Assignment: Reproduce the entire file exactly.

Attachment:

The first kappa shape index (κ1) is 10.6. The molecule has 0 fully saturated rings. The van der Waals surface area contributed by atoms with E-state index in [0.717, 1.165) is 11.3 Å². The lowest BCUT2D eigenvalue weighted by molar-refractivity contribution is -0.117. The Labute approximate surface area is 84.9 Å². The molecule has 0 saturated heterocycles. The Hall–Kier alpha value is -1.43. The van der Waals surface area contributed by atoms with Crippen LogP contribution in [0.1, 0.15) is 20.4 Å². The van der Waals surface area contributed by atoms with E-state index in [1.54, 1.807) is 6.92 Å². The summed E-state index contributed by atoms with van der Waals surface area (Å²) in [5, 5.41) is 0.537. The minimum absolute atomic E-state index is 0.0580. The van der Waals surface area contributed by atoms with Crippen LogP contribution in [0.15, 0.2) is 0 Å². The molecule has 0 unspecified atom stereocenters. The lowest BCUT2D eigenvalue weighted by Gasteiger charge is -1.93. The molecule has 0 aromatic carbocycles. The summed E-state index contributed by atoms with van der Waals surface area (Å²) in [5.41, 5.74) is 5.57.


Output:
The first kappa shape index (κ1) is 10.6. The molecule has 0 fully saturated rings. The van der Waals surface area contributed by atoms with E-state index in [0.717, 1.165) is 11.3 Å². The lowest BCUT2D eigenvalue weighted by molar-refractivity contribution is -0.117. The Labute approximate surface area is 84.9 Å². The molecule has 0 saturated heterocycles. The Hall–Kier alpha value is -1.43. The van der Waals surface area contributed by atoms with Crippen LogP contribution in [0.1, 0.15) is 20.4 Å². The van der Waals surface area contributed by atoms with E-state index in [1.54, 1.807) is 6.92 Å². The summed E-state index contributed by atoms with van der Waals surface area (Å²) in [5, 5.41) is 0.537. The minimum absolute atomic E-state index is 0.0580. The van der Waals surface area contributed by atoms with Crippen LogP contribution in [0.15, 0.2) is 0 Å². The molecule has 0 unspecified atom stereocenters. The lowest BCUT2D eigenvalue weighted by Gasteiger charge is -1.93. The molecule has 0 aromatic carbocycles. The summed E-state index contributed by atoms with van der Waals surface area (Å²) in [5.41, 5.74) is 5.57.